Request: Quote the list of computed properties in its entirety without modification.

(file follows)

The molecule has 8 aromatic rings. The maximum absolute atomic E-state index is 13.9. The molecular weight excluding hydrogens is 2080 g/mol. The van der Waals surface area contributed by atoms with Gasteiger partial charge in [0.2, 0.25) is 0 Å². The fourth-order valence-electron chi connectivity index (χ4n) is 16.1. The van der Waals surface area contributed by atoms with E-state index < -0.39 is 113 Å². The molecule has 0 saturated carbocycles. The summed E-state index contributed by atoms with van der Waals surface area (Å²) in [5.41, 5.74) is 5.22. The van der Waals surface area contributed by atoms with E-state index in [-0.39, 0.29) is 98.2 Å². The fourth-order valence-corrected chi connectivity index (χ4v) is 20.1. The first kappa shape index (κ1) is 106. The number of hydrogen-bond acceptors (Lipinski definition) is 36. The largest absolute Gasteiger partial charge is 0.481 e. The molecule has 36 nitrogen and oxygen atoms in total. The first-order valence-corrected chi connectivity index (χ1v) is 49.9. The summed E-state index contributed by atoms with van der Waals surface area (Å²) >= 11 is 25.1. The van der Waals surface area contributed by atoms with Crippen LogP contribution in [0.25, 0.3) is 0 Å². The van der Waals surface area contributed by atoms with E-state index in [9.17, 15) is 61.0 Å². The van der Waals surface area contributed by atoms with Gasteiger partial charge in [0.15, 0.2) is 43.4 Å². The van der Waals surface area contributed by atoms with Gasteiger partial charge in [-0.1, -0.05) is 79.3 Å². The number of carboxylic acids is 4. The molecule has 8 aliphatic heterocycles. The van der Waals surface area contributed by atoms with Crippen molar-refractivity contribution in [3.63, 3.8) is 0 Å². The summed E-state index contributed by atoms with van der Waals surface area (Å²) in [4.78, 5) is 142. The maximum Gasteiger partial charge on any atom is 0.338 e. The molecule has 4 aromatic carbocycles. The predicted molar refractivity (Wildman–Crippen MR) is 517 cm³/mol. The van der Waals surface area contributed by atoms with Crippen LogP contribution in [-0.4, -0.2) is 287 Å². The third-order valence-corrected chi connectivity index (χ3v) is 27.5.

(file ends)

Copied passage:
The molecule has 8 aromatic rings. The maximum absolute atomic E-state index is 13.9. The molecular weight excluding hydrogens is 2080 g/mol. The van der Waals surface area contributed by atoms with Gasteiger partial charge in [0.2, 0.25) is 0 Å². The fourth-order valence-electron chi connectivity index (χ4n) is 16.1. The van der Waals surface area contributed by atoms with E-state index < -0.39 is 113 Å². The molecule has 0 saturated carbocycles. The summed E-state index contributed by atoms with van der Waals surface area (Å²) in [5.41, 5.74) is 5.22. The van der Waals surface area contributed by atoms with E-state index in [-0.39, 0.29) is 98.2 Å². The fourth-order valence-corrected chi connectivity index (χ4v) is 20.1. The first kappa shape index (κ1) is 106. The number of hydrogen-bond acceptors (Lipinski definition) is 36. The largest absolute Gasteiger partial charge is 0.481 e. The molecule has 36 nitrogen and oxygen atoms in total. The first-order valence-corrected chi connectivity index (χ1v) is 49.9. The summed E-state index contributed by atoms with van der Waals surface area (Å²) >= 11 is 25.1. The van der Waals surface area contributed by atoms with Crippen LogP contribution in [0.25, 0.3) is 0 Å². The van der Waals surface area contributed by atoms with E-state index in [9.17, 15) is 61.0 Å². The van der Waals surface area contributed by atoms with Gasteiger partial charge in [0.15, 0.2) is 43.4 Å². The van der Waals surface area contributed by atoms with Gasteiger partial charge in [-0.1, -0.05) is 79.3 Å². The number of carboxylic acids is 4. The molecule has 8 aliphatic heterocycles. The van der Waals surface area contributed by atoms with Crippen molar-refractivity contribution in [3.63, 3.8) is 0 Å². The summed E-state index contributed by atoms with van der Waals surface area (Å²) in [4.78, 5) is 142. The maximum Gasteiger partial charge on any atom is 0.338 e. The molecule has 4 aromatic carbocycles. The predicted molar refractivity (Wildman–Crippen MR) is 517 cm³/mol. The van der Waals surface area contributed by atoms with Crippen LogP contribution in [-0.4, -0.2) is 287 Å². The third-order valence-corrected chi connectivity index (χ3v) is 27.5.